But what I really want to share is my weekend at Shelburne Farms, VT attending a cheddar cheesemaking seminar with the head cheesemaker, Nat Bacon.



Shelburne Farms "was created as a model agricultural estate in 1886 by William Seward and Lila Vanderbilt Webb.  In 1972, it became an educational nonprofit. Our nearly 400 acres of woodlands are Green Certified from the American Tree Farm System. Our grass-based dairy has 125 purebred, registered Brown Swiss cows. Their milk is transformed into our award-winning farmhouse cheddar cheese here on the property."


We began our day with a full tour of the grounds.


And Nat Bacon and Marshall Webb shared tons of information on sustainable farming techniques, the importance of soil management and grass-growing.  I felt like I was living Michael Pollan's Omnivore's Dilemma upfront and personal.  The cleanliness of the barns and the care taken in managing every aspect of the farm was truly inspiring.  A true biodynamic farm.  


And why is this so important?  Well, the cows eat the grass which in turn produces healthy cows and milk full of nutrients.  The milk is then turned into cheese.  And the cheesemaking process is indeed fascinating.


It all begins at 8.30 am with the delivery of the milk from the freshly milked cows, then the milk is heated up and the large stirring paddles are started. At various times and specific temperatures, a culture and then an enzyme are added, and then you wait.  Patience is a cheesemakers' virtue. And then, in a frenzy of activity, the curds and whey need to be separated. And then the "cheddaring" begins.  Did you know cheddaring is actually a verb?  An action very specific to making cheddar cheese.


 

 

Cheddaring is a process of letting the curds settle into each other while the acidity rises and when each of those rectangles is picked up and turned several times until a desired acidity is achieved.  Then they are chopped up and salted in a three step process, and then placed into molds and pressed overnite.  The entire process ends around 4 pm producing around 550-600 pounds of cheese.  This process is repeated each day during the peak cheesemaking season or for 250 days or so.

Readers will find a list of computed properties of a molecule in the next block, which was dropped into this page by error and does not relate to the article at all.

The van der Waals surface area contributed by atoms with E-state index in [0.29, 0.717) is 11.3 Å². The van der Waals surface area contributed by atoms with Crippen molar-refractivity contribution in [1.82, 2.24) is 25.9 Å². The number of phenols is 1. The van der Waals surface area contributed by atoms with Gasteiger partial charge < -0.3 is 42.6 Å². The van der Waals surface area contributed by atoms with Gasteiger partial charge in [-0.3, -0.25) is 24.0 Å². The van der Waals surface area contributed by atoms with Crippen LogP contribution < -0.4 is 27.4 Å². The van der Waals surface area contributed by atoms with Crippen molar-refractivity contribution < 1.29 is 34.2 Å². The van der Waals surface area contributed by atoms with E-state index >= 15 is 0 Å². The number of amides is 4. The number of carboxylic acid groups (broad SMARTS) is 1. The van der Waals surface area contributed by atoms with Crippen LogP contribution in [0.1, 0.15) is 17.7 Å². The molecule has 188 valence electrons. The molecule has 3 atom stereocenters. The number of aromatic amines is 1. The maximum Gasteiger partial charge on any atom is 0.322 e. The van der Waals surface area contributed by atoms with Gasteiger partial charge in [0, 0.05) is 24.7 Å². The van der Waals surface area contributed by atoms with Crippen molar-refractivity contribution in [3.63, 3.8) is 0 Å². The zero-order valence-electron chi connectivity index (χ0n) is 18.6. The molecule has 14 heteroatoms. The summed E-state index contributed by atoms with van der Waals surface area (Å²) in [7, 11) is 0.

Eating farmstead artisanal cheddar has a whole new meaning.  I relish every bite and crave more!!

Monday June 07, 2010

Ms Murky Mondays:
And we’re off!

After a busy week of prepping and executing the Close Encounters event, we are turning all of our focus back to getting Heirloom Meals funded for its PBS debut. 
Today we are heading into New York City for the premier of Country Living Magazine and New World Home's New Old Green Modular Homes on display at the World Financial Center. We are looking forward to consulting with the modular company about designing the kitchens and providing cooking demos for other model homes mostly because their mission to incorporate heirloom architecture with modern, sustainable technology is completely in-line with our own lifestyle philosophies!



Later on in the week we will be launching Heirloom Meals onto the Kickstarter website which provide grassroots and community based initiatives a platform to receive funding from viewers (known and unknown!) and a chance to offer rewards for donations given. (http://www.Kickstarter.com)  There is a time limit, however, for how long projects are allowed to request donations so we are committed to keeping everyone highly informed about the where, when and how once Heirloom Meals is released on Kickstarter.

Finally, we are fortunate to have attracted a whole range of guests for Heirloom Meals Radio for the summer months ahead and we thank them all for being excited and supportive of our project.  Heirloom Meals really comes alive in the studio when guests are able to give a voice to their food history and memories for others to listen and relate to.  No doubt that a television show would provide us with many other interviewing possibilities but the radio show, for now, is a definite favorite.